Danny Sullivan, search engine guru, just published a post on this blog, SearchEngineLand.com, in which he got the “Official Word” from Matt Cutts of how Google treats existing links when a domain is transferred, sold or dropped:
Mr. Cutts distinguished between, “domain transfers ( e.g. genuine purchases of companies) where it can make perfect sense for existing links to transfer.” and the links from an “expired or effectively expired domains” of which he said:
“””The sort of stuff our systems would be designed to detect would be things like someone trying to buy expired domains or buying domains just for links.”””
So according to Mr Sullivan, having chatted with Mr. Cutts if you get an expired or dropping domain” chances are, the back links aren’t going to be counted by Google anymore.
Google detects domain transfers, resales, new registrations of previously owned domains and even domains obtained in domain drop auctions and in most cases of new registrations of existing domains or drop auction domains, will disregard all existing links.
According to Mr. Sullivan “If you buy a web site from an existing owner, and continue business on that site as normal, there seems to be a good chance that link credit will continue as normal.”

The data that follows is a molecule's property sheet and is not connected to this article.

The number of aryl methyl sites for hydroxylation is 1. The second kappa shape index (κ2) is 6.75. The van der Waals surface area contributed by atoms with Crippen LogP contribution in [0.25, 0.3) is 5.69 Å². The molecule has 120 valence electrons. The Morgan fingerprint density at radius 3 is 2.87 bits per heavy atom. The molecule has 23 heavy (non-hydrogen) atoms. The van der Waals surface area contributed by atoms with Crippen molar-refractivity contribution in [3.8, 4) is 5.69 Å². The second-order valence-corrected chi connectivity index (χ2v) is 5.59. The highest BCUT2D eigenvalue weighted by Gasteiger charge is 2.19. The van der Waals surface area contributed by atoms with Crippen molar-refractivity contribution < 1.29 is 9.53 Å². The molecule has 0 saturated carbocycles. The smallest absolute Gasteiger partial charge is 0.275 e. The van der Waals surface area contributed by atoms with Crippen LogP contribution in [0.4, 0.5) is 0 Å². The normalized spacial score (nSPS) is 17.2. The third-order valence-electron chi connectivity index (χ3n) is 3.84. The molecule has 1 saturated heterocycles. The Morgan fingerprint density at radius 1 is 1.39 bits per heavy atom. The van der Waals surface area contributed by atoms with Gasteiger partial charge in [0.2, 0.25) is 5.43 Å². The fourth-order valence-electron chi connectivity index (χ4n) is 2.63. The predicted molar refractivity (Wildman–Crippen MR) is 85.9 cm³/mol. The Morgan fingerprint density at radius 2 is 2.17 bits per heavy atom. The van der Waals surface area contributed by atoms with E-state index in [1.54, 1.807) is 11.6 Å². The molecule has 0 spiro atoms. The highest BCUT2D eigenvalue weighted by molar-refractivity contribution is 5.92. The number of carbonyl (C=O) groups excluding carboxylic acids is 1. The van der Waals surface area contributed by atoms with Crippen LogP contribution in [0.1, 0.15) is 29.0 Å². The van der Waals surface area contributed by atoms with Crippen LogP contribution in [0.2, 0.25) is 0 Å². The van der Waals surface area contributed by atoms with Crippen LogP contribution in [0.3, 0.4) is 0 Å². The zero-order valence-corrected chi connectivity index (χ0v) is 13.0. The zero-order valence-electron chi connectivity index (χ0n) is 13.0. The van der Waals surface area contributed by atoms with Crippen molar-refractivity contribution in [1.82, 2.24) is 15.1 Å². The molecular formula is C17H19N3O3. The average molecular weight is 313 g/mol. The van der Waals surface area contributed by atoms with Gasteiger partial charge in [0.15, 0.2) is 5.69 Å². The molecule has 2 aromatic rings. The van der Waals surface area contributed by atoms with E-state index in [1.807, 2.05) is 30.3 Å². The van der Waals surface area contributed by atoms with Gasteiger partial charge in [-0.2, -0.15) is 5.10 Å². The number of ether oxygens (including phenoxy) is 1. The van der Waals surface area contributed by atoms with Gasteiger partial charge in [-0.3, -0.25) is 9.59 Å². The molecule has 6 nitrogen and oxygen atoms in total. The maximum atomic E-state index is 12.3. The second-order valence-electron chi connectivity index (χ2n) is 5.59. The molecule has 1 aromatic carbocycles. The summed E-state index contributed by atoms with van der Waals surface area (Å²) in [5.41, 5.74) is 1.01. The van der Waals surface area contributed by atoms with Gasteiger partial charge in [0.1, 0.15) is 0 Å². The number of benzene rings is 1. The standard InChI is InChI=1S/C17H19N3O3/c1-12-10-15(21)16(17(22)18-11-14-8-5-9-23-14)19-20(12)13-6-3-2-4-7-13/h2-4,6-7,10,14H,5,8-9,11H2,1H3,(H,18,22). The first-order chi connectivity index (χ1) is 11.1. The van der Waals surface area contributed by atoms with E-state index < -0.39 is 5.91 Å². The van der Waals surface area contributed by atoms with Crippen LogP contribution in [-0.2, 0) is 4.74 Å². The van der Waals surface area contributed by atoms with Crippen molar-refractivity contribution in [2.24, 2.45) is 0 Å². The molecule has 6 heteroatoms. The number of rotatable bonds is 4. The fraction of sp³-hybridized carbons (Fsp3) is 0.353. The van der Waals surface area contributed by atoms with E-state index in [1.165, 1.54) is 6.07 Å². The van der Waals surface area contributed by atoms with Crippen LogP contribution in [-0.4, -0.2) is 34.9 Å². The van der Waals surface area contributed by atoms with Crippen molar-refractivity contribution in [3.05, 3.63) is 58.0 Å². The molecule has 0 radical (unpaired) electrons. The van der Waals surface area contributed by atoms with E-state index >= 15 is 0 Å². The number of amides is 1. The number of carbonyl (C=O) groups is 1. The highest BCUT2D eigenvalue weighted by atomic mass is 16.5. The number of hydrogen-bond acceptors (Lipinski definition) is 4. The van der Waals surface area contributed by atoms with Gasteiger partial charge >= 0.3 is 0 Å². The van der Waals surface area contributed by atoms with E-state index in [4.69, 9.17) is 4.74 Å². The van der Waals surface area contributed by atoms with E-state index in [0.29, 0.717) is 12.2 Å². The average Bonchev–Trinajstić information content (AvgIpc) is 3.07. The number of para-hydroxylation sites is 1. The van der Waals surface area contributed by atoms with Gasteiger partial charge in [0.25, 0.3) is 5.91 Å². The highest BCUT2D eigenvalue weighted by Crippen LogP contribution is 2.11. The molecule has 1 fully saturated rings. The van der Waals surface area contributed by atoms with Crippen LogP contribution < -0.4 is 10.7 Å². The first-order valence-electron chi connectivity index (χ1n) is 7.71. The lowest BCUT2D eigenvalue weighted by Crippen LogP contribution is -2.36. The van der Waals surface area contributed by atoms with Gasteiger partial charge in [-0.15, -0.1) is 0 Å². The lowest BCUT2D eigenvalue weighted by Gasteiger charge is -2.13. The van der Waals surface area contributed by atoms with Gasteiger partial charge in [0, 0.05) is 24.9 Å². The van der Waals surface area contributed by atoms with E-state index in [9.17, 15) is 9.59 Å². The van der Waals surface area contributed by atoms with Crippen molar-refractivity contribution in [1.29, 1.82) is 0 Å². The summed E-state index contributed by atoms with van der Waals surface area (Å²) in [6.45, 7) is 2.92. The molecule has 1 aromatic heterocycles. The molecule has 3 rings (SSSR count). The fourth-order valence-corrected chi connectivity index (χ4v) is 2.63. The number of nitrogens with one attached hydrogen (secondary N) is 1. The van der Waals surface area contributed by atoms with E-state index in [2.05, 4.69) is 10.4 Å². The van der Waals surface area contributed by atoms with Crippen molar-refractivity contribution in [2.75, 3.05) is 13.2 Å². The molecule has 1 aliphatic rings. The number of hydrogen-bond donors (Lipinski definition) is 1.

“If you get a domain due to a company acquisition – company A buys company B? You should be OK, thought it’s unclear how Google tells the difference here from an ordinary transfer. And no, Google wouldn’t share more on how they can tell the difference.”””
However on the question of does domain registration length effect your Google rank, Mr. Cutts told Mr. Sullivan:
“”To the best of my knowledge, no search engine has ever confirmed that they use length-of-registration as a factor in scoring. If a company is asserting that as a fact, that would be troubling.””
A very interesting article which I urge you to to read in its entirety.
One of the only times I have seen a representative of Google actually answer questions on how its search engine ranks sites.
Yesterday we wrote a post on why people pay more money from domains at drop service auctions rather than domains owned by people.
With this acknowledgment you might want to consider more private purchases, although if the content of the site changes, you may still not get credit for all existing links, but you would seem to have a better shot at it.